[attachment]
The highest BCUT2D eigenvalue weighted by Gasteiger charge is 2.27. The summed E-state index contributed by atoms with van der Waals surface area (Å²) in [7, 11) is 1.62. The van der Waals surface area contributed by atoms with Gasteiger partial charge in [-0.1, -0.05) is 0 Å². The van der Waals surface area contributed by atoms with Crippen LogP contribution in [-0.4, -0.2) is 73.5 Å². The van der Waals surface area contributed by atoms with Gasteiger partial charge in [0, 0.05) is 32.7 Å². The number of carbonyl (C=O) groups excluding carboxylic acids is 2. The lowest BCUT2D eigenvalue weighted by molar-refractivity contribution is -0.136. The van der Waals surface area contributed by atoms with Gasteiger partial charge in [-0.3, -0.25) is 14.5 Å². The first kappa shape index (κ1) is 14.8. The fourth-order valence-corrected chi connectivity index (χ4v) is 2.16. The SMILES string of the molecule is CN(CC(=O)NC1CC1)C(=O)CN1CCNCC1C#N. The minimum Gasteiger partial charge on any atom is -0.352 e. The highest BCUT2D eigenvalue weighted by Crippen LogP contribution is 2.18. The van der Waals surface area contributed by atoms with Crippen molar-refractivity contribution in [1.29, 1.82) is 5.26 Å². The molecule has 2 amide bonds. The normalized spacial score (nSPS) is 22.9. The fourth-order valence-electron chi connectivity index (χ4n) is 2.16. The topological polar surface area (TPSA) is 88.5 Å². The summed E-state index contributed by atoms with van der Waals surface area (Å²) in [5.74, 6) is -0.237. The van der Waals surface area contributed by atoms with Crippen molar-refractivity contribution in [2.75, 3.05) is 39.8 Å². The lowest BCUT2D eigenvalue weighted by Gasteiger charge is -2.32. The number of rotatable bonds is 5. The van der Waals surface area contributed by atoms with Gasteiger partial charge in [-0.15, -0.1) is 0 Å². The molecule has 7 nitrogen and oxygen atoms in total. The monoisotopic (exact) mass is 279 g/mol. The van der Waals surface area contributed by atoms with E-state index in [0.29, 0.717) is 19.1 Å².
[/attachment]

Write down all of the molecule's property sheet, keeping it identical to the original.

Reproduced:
The highest BCUT2D eigenvalue weighted by Gasteiger charge is 2.27. The summed E-state index contributed by atoms with van der Waals surface area (Å²) in [7, 11) is 1.62. The van der Waals surface area contributed by atoms with Gasteiger partial charge in [-0.1, -0.05) is 0 Å². The van der Waals surface area contributed by atoms with Crippen LogP contribution in [-0.4, -0.2) is 73.5 Å². The van der Waals surface area contributed by atoms with Gasteiger partial charge in [0, 0.05) is 32.7 Å². The number of carbonyl (C=O) groups excluding carboxylic acids is 2. The lowest BCUT2D eigenvalue weighted by molar-refractivity contribution is -0.136. The van der Waals surface area contributed by atoms with Gasteiger partial charge in [-0.3, -0.25) is 14.5 Å². The first kappa shape index (κ1) is 14.8. The fourth-order valence-corrected chi connectivity index (χ4v) is 2.16. The SMILES string of the molecule is CN(CC(=O)NC1CC1)C(=O)CN1CCNCC1C#N. The minimum Gasteiger partial charge on any atom is -0.352 e. The highest BCUT2D eigenvalue weighted by Crippen LogP contribution is 2.18. The van der Waals surface area contributed by atoms with Crippen molar-refractivity contribution in [1.29, 1.82) is 5.26 Å². The molecule has 2 amide bonds. The normalized spacial score (nSPS) is 22.9. The fourth-order valence-electron chi connectivity index (χ4n) is 2.16. The topological polar surface area (TPSA) is 88.5 Å². The summed E-state index contributed by atoms with van der Waals surface area (Å²) in [5.74, 6) is -0.237. The van der Waals surface area contributed by atoms with Crippen molar-refractivity contribution in [2.75, 3.05) is 39.8 Å². The lowest BCUT2D eigenvalue weighted by Gasteiger charge is -2.32. The number of rotatable bonds is 5. The van der Waals surface area contributed by atoms with Gasteiger partial charge in [-0.15, -0.1) is 0 Å². The molecule has 7 nitrogen and oxygen atoms in total. The monoisotopic (exact) mass is 279 g/mol. The van der Waals surface area contributed by atoms with E-state index in [0.29, 0.717) is 19.1 Å².